Six Months in Jail for Indonesian Radio Station Manager Who Covered Rights Violations in China

Last month, the Washington Post reported a legal campaign against Indonesia’s Falun Gong-linked Erabaru Radio, which was apparently instigated by the Chinese embassy. The station’s manager has now been sentenced to six months in prison and a 50,000,000 rupee (US$5,800) fine for unlicensed broadcasting, according to Reporters Without Borders. The organisation has written to the Indonesian President and Minister of Law and Human Rights, asking them to intercede. From their letter:

There are many reasons for thinking that Radio Era Baru and its manager were in fact prosecuted for political reasons.

Firstly, the Indonesian authorities have refused to grant the station a licence since 2007. It was forbidden to broadcast by the Ministry of Communication and Information Technology’s frequency monitoring centre in Batam (Balai Monitor Frekuensi) on 28 March 2008, although it had complied with all technical requirements, including those specified by the Riau province branch of the Indonesian Broadcasting Commission (KPID), which gave the station permission to broadcast at the time of its launch.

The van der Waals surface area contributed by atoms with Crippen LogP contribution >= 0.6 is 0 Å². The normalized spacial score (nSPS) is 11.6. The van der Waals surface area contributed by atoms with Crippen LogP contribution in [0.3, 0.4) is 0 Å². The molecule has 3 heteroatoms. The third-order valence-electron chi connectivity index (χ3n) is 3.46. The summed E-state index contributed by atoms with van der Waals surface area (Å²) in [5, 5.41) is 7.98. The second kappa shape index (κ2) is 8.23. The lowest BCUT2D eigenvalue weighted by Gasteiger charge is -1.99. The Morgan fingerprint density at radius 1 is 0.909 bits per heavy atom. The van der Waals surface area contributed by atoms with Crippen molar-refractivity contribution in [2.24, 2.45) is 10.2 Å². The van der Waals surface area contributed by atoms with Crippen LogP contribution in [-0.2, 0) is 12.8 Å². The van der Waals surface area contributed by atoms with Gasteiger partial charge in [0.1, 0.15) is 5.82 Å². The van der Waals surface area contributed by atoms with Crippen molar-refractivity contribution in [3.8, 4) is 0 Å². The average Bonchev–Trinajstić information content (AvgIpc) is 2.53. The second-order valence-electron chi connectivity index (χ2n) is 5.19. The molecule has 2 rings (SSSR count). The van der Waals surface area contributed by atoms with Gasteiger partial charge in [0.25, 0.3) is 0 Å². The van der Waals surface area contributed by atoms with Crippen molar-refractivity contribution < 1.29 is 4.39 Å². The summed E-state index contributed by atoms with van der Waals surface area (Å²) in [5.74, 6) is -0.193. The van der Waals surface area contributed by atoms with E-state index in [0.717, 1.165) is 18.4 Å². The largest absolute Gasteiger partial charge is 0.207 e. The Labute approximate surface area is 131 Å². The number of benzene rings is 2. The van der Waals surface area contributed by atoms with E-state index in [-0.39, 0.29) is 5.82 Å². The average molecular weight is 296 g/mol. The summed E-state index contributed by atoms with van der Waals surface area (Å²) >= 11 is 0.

Secondly, the problems that Radio Era Baru has been encountering since 2007 seem to be a result of the nature of some of the programmes it broadcasts. It often denounces human rights violations in China, including violations of the rights of Uyghurs, Tibetans and members of the banned religious movement Falun Gong.

According to the station’s president, Raymond Tan, citing the leaked copy of a letter from the Chinese embassy in Indonesia, the prosecution is the result of direct pressure by the Chinese government on the Indonesian authorities with the aim of preventing the station from broadcasting its programmes.

For these reasons, we deplore the harsh sentence imposed on Mr. Machali. It violates Indonesia’s laws and Constitution, which says in articles 28-E-3 and 28-F that each person has the right to freely “express his opinions” and to “spread information via all kinds of channels available.”

September 13, 2011 12:13 AM
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